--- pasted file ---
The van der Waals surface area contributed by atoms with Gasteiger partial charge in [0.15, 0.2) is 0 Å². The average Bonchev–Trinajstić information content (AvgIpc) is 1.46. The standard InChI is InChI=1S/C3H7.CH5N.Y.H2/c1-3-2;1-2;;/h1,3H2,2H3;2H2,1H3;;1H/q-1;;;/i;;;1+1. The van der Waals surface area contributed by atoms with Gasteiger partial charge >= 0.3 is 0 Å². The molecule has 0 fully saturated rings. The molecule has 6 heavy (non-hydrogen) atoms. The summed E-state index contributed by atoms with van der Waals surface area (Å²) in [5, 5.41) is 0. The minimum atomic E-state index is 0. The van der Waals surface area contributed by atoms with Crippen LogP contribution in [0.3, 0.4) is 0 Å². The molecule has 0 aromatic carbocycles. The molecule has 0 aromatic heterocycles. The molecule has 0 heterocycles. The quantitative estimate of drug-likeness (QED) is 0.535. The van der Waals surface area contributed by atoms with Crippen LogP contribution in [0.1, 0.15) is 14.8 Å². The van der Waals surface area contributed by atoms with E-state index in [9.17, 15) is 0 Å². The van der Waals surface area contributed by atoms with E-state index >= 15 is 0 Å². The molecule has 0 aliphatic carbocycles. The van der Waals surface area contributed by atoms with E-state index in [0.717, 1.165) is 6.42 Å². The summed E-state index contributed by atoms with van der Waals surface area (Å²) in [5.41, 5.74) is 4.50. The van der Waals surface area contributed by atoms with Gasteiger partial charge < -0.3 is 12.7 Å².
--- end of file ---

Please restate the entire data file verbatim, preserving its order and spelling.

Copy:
The van der Waals surface area contributed by atoms with Gasteiger partial charge in [0.15, 0.2) is 0 Å². The average Bonchev–Trinajstić information content (AvgIpc) is 1.46. The standard InChI is InChI=1S/C3H7.CH5N.Y.H2/c1-3-2;1-2;;/h1,3H2,2H3;2H2,1H3;;1H/q-1;;;/i;;;1+1. The van der Waals surface area contributed by atoms with Gasteiger partial charge >= 0.3 is 0 Å². The molecule has 0 fully saturated rings. The molecule has 6 heavy (non-hydrogen) atoms. The summed E-state index contributed by atoms with van der Waals surface area (Å²) in [5, 5.41) is 0. The minimum atomic E-state index is 0. The van der Waals surface area contributed by atoms with Crippen LogP contribution in [0.3, 0.4) is 0 Å². The molecule has 0 aromatic carbocycles. The molecule has 0 aromatic heterocycles. The molecule has 0 heterocycles. The quantitative estimate of drug-likeness (QED) is 0.535. The van der Waals surface area contributed by atoms with Crippen LogP contribution in [0.1, 0.15) is 14.8 Å². The van der Waals surface area contributed by atoms with E-state index in [9.17, 15) is 0 Å². The van der Waals surface area contributed by atoms with E-state index >= 15 is 0 Å². The molecule has 0 aliphatic carbocycles. The van der Waals surface area contributed by atoms with E-state index in [0.717, 1.165) is 6.42 Å². The summed E-state index contributed by atoms with van der Waals surface area (Å²) in [5.41, 5.74) is 4.50. The van der Waals surface area contributed by atoms with Gasteiger partial charge < -0.3 is 12.7 Å².